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Wednesday, November 1, 2017

The Thirty-First Sunday of Ordinary Time

The Thirty-First Sunday of Ordinary Time

November 5, 2017
Malachi 1:14-2:2, 8-10; Psalm 131; 1 Thessalonians 2:7-9, 13; Matthew 23:1-12

Today’s readings give examples of ways in which religious leaders have missed the mark in spiritual leadership while they were trying to do good for the faithful ones. In Malachi, God tells his priests, “If you do not listen to me, I will send a curse upon you.” In the Gospel, Jesus yells at the scribes and Pharisees because their motivations that have gone astray. They perpetuate their own lifestyle and authority rather than help others come to know God better. These readings ask each of us, “How pure are our motivations behind our actions? And are they based on the will of God?”

Most religious leaders work hard to help people understand their faith better, but the leader has to keep asking, “Am I speaking for you, O Lord, or for my own needs?” The best thing a priest can do for you is to pray and to help you come to the heart of Christ, but we know sometimes our own needs get in the way. Some priests will be overly consumed with holding onto the teachings of the church and will act like the scribes and Pharisees who preach well but make life harder for people. Jesus, and Pope Francis, wants to correct that type of leadership. The Pope emphasizes that church teachings are good, but the mercy of Christ has to be at the heart of all teaching.

In Thessalonians, St. Paul praises the gentle caring for the well-being of others as the heart of the church leaders’ actions. Church leaders are not to place burdens upon anyone, but are to act with affectionate responsibility to one another. As leaders, we always have to make certain the people receive, not a human word or interpretation, but the word of God.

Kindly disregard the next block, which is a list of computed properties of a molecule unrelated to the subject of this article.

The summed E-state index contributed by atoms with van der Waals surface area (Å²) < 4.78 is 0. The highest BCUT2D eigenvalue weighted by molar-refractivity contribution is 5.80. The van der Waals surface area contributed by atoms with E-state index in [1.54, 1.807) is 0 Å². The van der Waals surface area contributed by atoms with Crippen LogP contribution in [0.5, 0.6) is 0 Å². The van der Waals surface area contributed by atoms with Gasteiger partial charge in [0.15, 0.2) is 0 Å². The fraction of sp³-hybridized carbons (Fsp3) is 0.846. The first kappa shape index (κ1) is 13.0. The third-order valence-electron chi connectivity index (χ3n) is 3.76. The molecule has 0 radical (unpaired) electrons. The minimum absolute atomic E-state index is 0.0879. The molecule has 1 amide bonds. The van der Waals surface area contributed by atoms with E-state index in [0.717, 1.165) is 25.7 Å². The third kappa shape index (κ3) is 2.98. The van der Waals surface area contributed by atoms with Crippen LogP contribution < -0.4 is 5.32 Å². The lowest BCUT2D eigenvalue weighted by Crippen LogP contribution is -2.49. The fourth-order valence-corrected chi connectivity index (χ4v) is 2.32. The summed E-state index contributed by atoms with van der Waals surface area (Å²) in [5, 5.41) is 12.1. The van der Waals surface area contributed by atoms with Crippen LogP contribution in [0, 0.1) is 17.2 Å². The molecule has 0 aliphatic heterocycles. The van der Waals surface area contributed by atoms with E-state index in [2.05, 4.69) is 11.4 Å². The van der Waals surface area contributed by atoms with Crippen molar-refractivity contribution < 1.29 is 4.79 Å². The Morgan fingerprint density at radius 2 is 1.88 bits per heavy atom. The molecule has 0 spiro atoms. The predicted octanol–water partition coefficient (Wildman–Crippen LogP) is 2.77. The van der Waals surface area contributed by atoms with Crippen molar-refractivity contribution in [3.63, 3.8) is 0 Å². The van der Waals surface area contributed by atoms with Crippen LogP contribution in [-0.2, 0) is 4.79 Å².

Let me give you an example of a teaching that Pope Francis is correcting. It focuses upon the liturgy. He wants the church to rediscover its theology at a local level with its own customs and cultures. Local churches should be willing to "borrow from the customs, traditions, wisdom, teaching, arts and sciences of their people." Liturgy was made for men and women, not men and women for the liturgy.

Right now, Pope Francis sees our common worship as having a stifling uniformity and he wants it to be a Spirit-inspired unity-in-diversity. He is determined to implement the vision of Vatican II. He realizes there remains a substantial gap between the council’s reformist agenda and its concrete application in the life of the church. He is trying to free people from inertia and from the church’s self-contained culture in order that it may incorporate the local flavors. He realizes many people will resist these necessary changes.

Pope Francis moving the flow of the bishop’s power away from the Vatican congregations towards more collegial structures at the local level. In addition to changes in the liturgy, Pope Francis is asking special commissions to look at the possibility of women deacons. He is also spending much time helping bishops understand their crucial role in the pastoral care of those in “irregular” marriages. He has made annulments easier to get so people can return to communion with the Lord.